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Jamie Reid was born in Timmins, Ontario in 1941, and passed away in June 2015. At the University of British Columbia, Reid met Warren Tallman and together with George Bowering, Fred Wah and several other writers founded TISH in 1961; they would later become collectively known as the Tish poets. In the latter half of the 1960s, Reid organized Vancouver’s first Be-In, a gathering of activists following the example of a similar event in San Francisco. In 1967 he withdrew to the countryside of the Okanagan, where he wrote his first book of poems, The Man Whose Path Was on Fire (1969), which took the Canadian literary scene by storm. Reid then travelled to central Canada and, in his words, became a fierce communist for almost twenty years, which landed him numerous visits to prison, allegedly for assaulting police officers. In more recent years, he indulged his taste for Dadaism and literary anarchism by publishing a well-respected magazine of local and international avant garde writing called DaDaBaBy. Reid’s poetic work is fiercely intelligent, fearlessly incisive, and always politically charged.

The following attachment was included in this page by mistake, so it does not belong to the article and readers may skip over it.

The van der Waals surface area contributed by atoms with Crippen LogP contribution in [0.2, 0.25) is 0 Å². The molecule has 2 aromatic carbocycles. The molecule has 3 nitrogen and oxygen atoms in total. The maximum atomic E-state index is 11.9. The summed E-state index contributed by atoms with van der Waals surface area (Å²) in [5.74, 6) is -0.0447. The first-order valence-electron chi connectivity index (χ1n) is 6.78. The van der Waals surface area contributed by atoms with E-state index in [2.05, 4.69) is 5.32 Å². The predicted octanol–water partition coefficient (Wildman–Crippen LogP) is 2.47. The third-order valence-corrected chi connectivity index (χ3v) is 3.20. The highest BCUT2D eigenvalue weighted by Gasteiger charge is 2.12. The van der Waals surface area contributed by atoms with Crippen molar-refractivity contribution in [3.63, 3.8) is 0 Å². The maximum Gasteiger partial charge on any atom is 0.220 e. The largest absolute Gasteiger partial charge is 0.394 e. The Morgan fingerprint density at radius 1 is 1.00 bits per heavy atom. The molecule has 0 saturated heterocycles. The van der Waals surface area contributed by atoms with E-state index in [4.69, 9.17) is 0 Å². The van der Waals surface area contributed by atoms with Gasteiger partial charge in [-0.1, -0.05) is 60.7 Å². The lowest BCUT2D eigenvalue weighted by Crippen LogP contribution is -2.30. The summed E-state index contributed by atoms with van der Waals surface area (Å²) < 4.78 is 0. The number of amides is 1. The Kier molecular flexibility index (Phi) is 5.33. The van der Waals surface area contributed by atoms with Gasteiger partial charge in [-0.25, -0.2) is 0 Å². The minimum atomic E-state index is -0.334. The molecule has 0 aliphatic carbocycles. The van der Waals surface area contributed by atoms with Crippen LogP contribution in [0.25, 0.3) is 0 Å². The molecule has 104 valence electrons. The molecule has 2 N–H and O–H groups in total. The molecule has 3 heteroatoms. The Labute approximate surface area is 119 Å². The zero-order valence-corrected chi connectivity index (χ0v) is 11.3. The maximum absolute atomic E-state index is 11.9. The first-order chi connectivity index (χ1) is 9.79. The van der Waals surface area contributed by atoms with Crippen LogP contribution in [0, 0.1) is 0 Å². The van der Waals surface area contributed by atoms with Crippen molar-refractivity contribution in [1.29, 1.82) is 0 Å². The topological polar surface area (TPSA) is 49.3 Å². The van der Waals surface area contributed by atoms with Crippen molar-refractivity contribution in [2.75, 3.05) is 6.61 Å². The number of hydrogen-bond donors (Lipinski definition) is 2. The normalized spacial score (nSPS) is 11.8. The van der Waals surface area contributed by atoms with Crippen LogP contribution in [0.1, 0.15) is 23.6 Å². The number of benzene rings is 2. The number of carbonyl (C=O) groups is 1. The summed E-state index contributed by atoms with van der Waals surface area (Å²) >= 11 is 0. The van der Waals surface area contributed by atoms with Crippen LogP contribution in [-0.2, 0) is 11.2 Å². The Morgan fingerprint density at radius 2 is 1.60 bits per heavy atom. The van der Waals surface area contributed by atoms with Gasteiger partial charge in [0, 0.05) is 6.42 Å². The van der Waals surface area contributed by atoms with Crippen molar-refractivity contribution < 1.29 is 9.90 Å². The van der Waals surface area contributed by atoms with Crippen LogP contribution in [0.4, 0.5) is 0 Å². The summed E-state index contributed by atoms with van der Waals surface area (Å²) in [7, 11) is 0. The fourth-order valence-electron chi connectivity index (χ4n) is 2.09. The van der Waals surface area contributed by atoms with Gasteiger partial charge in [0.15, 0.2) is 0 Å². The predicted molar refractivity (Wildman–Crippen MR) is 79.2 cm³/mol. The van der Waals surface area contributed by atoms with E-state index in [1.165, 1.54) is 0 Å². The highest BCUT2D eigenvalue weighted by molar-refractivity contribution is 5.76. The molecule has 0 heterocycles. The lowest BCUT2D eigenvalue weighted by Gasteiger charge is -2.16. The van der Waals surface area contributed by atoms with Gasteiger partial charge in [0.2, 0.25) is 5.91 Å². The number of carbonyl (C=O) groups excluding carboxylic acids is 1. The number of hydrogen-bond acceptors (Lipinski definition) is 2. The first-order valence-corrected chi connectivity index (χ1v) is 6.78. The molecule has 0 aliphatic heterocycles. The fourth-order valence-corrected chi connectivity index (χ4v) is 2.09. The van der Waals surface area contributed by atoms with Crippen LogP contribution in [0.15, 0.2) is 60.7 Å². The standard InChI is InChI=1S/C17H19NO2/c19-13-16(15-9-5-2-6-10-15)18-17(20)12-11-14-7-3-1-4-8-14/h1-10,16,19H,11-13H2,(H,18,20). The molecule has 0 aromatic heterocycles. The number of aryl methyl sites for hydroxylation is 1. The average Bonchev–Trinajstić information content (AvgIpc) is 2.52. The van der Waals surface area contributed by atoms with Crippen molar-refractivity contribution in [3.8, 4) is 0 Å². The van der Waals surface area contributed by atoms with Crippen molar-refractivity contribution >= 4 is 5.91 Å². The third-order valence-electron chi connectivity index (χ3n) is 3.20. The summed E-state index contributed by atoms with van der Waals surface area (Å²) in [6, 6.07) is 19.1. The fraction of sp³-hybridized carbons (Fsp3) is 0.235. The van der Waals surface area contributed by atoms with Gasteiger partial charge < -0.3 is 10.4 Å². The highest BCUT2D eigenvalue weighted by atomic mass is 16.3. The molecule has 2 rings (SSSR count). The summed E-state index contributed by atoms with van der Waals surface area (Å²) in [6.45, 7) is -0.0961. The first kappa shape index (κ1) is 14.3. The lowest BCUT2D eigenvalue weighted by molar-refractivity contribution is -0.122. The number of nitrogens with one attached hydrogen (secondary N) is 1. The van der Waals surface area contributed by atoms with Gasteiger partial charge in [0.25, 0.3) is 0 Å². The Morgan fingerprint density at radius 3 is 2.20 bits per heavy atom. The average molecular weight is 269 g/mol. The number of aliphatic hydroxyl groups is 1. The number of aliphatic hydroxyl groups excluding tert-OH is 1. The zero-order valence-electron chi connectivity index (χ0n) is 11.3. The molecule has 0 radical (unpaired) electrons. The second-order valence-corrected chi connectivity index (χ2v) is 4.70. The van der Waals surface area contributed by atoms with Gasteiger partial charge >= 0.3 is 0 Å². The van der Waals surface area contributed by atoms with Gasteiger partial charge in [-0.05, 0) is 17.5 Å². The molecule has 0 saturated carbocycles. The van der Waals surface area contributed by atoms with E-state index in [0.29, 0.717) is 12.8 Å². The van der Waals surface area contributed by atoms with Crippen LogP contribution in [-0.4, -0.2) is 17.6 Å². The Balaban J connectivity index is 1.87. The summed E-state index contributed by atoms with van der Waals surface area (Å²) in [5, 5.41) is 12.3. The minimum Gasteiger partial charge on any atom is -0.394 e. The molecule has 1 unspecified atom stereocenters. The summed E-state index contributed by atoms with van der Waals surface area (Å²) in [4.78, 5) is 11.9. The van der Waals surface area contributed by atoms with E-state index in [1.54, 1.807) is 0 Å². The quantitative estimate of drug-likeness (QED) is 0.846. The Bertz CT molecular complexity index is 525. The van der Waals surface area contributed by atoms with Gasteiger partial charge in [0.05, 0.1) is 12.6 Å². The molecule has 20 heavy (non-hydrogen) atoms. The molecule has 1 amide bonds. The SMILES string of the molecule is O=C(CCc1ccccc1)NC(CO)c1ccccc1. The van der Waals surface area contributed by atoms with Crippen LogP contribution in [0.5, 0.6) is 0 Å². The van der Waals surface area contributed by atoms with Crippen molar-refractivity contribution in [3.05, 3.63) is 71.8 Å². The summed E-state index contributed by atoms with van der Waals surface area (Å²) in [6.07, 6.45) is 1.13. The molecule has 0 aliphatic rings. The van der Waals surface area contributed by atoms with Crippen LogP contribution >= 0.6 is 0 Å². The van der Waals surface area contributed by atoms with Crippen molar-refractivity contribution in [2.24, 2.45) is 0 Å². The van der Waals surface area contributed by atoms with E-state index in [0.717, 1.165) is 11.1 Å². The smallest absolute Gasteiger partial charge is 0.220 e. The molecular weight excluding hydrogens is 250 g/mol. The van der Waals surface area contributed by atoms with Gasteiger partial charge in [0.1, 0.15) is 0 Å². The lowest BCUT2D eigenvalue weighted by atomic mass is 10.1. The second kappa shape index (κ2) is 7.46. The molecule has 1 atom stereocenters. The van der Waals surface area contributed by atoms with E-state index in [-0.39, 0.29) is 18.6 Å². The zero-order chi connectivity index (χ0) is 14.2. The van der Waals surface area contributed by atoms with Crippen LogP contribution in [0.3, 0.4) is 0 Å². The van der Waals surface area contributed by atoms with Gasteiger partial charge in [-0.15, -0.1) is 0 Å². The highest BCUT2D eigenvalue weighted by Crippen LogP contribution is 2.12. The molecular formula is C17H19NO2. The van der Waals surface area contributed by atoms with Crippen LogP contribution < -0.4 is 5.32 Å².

His recent work includes I. Another. The Space Between (Talonbooks).
November 2015 : Tonight! The Western Front in Vancouver launches its archives
July 2015 : JAMIE REID 1941–2015
QUOTES OF NOTEI. Another. The Space Between
Jamie Reid’s later political writing packs a punch, often a dada-esque one…No one topic falls beyond Reid’s scope…
— BC Bookworld
[Reid] engages readers in a conversation, asking them always to try to make their neighbourhood, their city, their world a better place…
— Georgia Straight
We gratefully acknowledge the financial support of the Canada Council for the Arts; the Government of Canada through the Canada Book Fund (CBF); and the Province of British Columbia through the British Columbia Arts Council for our publishing activities.